Jeff Clark, Senior Analyst, GoldSilver
APR 19, 2019
We occasionally prepare reports for institutional clients, and this is an example of one Jeff recently wrote for investors who have expressed an interest in gold. It targets advisors at the institutional level and is designed to show them why they should add gold to their portfolio. We thought we’d share it with you.
Alexander Trigaux, Editor, GoldSilver
This report briefly examines the performance of major asset classes during the first quarter of 2019, along with the conditions to watch in the near future that could impact the gold market.
The gold price ended 2018 at $1,279 per ounce, after surging 5.3% the last two months of the year. Gold was flat the first three weeks of 2019, then jumped to $1,343.75 by February 20, a 5% increase. It gave most of the gains back in response to the rise in equity prices and progress on trade talks with China, ending the quarter up 1%.
Here is the performance of gold and other major assets classes in Q1.
Gold is typically inversely correlated to the equity markets; that it ended the quarter up in the face of higher stock markets is viewed as a sign of strength.
A number of potential factors could impact the gold price in the near term.
Equity Performance: Gold would be attractive if stocks weaken. The beginning stages of a bear market would further push an increasing number of investors into the gold market. Continued strength in equities would likely leave gold flat.
Market Volatility: Investors looking for stability would likely turn to gold on any spike in the VIX. Markets have arguably been less predictable of late.
Interest Rates: Our 2018 year-end report speculated that long-term bonds signaled the Fed was likely done raising short-term rates – and sure enough they paused. A rate reversal would serve as a strong catalyst for gold, since the cost of holding it would diminish.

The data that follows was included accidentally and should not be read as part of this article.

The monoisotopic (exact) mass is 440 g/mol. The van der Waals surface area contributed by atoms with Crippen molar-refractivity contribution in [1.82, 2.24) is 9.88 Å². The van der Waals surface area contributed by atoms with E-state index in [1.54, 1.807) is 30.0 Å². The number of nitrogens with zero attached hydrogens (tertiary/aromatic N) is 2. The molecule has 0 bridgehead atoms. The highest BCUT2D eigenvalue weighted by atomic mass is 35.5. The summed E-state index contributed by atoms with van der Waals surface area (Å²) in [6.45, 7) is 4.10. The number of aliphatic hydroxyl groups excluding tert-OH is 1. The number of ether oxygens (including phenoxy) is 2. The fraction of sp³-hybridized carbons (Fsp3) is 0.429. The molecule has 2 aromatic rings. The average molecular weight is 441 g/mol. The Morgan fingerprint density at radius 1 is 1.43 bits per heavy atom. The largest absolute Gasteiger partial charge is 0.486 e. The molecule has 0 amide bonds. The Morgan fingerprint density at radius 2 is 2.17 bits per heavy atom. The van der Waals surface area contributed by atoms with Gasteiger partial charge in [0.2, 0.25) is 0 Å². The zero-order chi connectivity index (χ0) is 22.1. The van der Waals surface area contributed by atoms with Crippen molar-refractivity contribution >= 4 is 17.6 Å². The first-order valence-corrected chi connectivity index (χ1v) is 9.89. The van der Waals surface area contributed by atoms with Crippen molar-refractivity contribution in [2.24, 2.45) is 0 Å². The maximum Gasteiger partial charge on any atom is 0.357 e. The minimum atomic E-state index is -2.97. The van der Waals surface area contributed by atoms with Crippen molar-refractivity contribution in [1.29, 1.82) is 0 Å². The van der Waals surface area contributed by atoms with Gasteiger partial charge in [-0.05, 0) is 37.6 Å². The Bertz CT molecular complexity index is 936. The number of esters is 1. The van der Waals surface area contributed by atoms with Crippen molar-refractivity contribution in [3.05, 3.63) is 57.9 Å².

Central Bank Buying: We also reported that central banks could continue to stock up on gold. Turns out they bought more gold in Q4 than since Nixon was president. Central bank gold purchases have remained a steady source of demand.
Brexit Struggles: Headlines continue to report on the conflicts with the UK leaving the EU. The British government arguably remains in crisis, as the departure date looms without a plan in place. The process and solutions remain messy, and gold would likely hedge a negative market reaction to any no-confidence vote.
Recession Watch: The yield curve teases going flat, and an inversion would serve as a potential signal of a recession. Gold is typically sought as a safe haven during periods of negative economic growth, and is flat or weak in when the economy is growing.
US Dollar: The dollar shows signs of wanting to roll over, and any weakness would be positive for the gold price. Strength would leave gold flat. The US dollar and gold tend to react inversely.
Geopolitical: Trade talks continue to make headlines, and the Trump White House remains unpredictable. Markets react fondly to President Trump’s certainties like tax cuts, and unfavorable to his surprises.
Debt event: While the Treasury has enough cash on hand to operate the government until sometime in the fall, debt issues garner increasing attention in the headlines, both domestic and abroad. Any unexpected surprises here could ignite gold.
Gold is about more than quarterly fluctuations, though. Gold…
An appropriate balance of gold in a portfolio can serve as a useful hedge, particularly as we face ongoing risks in markets, interest rates, geopolitics, debt, and currencies.